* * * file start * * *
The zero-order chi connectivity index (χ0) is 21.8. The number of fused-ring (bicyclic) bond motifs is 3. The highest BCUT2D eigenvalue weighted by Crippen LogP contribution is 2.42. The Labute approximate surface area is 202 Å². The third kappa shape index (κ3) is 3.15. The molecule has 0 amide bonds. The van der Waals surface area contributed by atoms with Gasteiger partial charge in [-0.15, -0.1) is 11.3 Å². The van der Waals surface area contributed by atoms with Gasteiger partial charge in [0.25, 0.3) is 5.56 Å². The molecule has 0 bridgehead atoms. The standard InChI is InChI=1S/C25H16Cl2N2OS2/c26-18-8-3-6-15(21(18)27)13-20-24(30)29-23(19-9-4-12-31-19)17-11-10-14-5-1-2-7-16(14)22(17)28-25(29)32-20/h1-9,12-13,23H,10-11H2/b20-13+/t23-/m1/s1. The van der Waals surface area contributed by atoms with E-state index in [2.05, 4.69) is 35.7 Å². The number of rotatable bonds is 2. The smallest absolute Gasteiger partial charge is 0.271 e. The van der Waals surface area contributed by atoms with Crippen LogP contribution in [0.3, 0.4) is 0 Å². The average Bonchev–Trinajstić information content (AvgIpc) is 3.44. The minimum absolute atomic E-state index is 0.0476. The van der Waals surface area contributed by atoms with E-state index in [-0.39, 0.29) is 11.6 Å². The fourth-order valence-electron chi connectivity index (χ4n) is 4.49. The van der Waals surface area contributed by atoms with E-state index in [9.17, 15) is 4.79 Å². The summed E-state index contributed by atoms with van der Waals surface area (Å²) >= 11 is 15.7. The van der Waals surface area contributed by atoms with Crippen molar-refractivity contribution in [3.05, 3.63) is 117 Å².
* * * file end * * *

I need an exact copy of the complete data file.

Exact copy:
The zero-order chi connectivity index (χ0) is 21.8. The number of fused-ring (bicyclic) bond motifs is 3. The highest BCUT2D eigenvalue weighted by Crippen LogP contribution is 2.42. The Labute approximate surface area is 202 Å². The third kappa shape index (κ3) is 3.15. The molecule has 0 amide bonds. The van der Waals surface area contributed by atoms with Gasteiger partial charge in [-0.15, -0.1) is 11.3 Å². The van der Waals surface area contributed by atoms with Gasteiger partial charge in [0.25, 0.3) is 5.56 Å². The molecule has 0 bridgehead atoms. The standard InChI is InChI=1S/C25H16Cl2N2OS2/c26-18-8-3-6-15(21(18)27)13-20-24(30)29-23(19-9-4-12-31-19)17-11-10-14-5-1-2-7-16(14)22(17)28-25(29)32-20/h1-9,12-13,23H,10-11H2/b20-13+/t23-/m1/s1. The van der Waals surface area contributed by atoms with E-state index in [2.05, 4.69) is 35.7 Å². The number of rotatable bonds is 2. The smallest absolute Gasteiger partial charge is 0.271 e. The van der Waals surface area contributed by atoms with Crippen LogP contribution in [0.3, 0.4) is 0 Å². The average Bonchev–Trinajstić information content (AvgIpc) is 3.44. The minimum absolute atomic E-state index is 0.0476. The van der Waals surface area contributed by atoms with E-state index in [-0.39, 0.29) is 11.6 Å². The fourth-order valence-electron chi connectivity index (χ4n) is 4.49. The van der Waals surface area contributed by atoms with E-state index in [9.17, 15) is 4.79 Å². The summed E-state index contributed by atoms with van der Waals surface area (Å²) >= 11 is 15.7. The van der Waals surface area contributed by atoms with Crippen molar-refractivity contribution in [3.05, 3.63) is 117 Å².